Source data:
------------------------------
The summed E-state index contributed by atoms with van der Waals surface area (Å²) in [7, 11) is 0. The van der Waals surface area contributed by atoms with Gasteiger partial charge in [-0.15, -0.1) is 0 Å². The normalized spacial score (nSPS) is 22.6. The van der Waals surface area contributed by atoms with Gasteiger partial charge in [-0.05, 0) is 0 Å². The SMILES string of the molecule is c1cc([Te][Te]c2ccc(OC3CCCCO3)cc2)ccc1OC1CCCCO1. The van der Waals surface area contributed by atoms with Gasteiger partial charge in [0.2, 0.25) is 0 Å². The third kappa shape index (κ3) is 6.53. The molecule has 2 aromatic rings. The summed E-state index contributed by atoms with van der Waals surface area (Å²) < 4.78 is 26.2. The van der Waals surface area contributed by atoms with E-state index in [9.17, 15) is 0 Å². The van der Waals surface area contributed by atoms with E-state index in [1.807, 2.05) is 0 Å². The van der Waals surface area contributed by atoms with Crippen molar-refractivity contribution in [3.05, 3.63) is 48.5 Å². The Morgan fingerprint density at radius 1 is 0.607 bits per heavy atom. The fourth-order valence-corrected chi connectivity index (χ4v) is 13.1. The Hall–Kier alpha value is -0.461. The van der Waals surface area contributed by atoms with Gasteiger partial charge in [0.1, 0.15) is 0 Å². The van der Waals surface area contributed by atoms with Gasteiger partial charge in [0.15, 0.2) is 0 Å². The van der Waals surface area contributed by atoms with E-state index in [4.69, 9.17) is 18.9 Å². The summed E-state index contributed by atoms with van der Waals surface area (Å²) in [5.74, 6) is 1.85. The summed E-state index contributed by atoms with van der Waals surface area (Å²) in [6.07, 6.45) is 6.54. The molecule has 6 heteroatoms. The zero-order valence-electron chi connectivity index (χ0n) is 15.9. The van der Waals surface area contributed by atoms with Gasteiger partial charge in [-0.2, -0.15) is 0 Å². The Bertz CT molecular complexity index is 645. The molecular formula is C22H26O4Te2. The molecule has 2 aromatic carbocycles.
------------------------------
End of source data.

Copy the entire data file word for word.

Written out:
The summed E-state index contributed by atoms with van der Waals surface area (Å²) in [7, 11) is 0. The van der Waals surface area contributed by atoms with Gasteiger partial charge in [-0.15, -0.1) is 0 Å². The normalized spacial score (nSPS) is 22.6. The van der Waals surface area contributed by atoms with Gasteiger partial charge in [-0.05, 0) is 0 Å². The SMILES string of the molecule is c1cc([Te][Te]c2ccc(OC3CCCCO3)cc2)ccc1OC1CCCCO1. The van der Waals surface area contributed by atoms with Gasteiger partial charge in [0.2, 0.25) is 0 Å². The third kappa shape index (κ3) is 6.53. The molecule has 2 aromatic rings. The summed E-state index contributed by atoms with van der Waals surface area (Å²) < 4.78 is 26.2. The van der Waals surface area contributed by atoms with E-state index in [9.17, 15) is 0 Å². The van der Waals surface area contributed by atoms with E-state index in [1.807, 2.05) is 0 Å². The van der Waals surface area contributed by atoms with Crippen molar-refractivity contribution in [3.05, 3.63) is 48.5 Å². The Morgan fingerprint density at radius 1 is 0.607 bits per heavy atom. The fourth-order valence-corrected chi connectivity index (χ4v) is 13.1. The Hall–Kier alpha value is -0.461. The van der Waals surface area contributed by atoms with Gasteiger partial charge in [0.1, 0.15) is 0 Å². The van der Waals surface area contributed by atoms with Gasteiger partial charge in [0.15, 0.2) is 0 Å². The van der Waals surface area contributed by atoms with E-state index in [4.69, 9.17) is 18.9 Å². The summed E-state index contributed by atoms with van der Waals surface area (Å²) in [5.74, 6) is 1.85. The summed E-state index contributed by atoms with van der Waals surface area (Å²) in [6.07, 6.45) is 6.54. The molecule has 6 heteroatoms. The zero-order valence-electron chi connectivity index (χ0n) is 15.9. The van der Waals surface area contributed by atoms with Gasteiger partial charge in [-0.2, -0.15) is 0 Å². The Bertz CT molecular complexity index is 645. The molecular formula is C22H26O4Te2. The molecule has 2 aromatic carbocycles.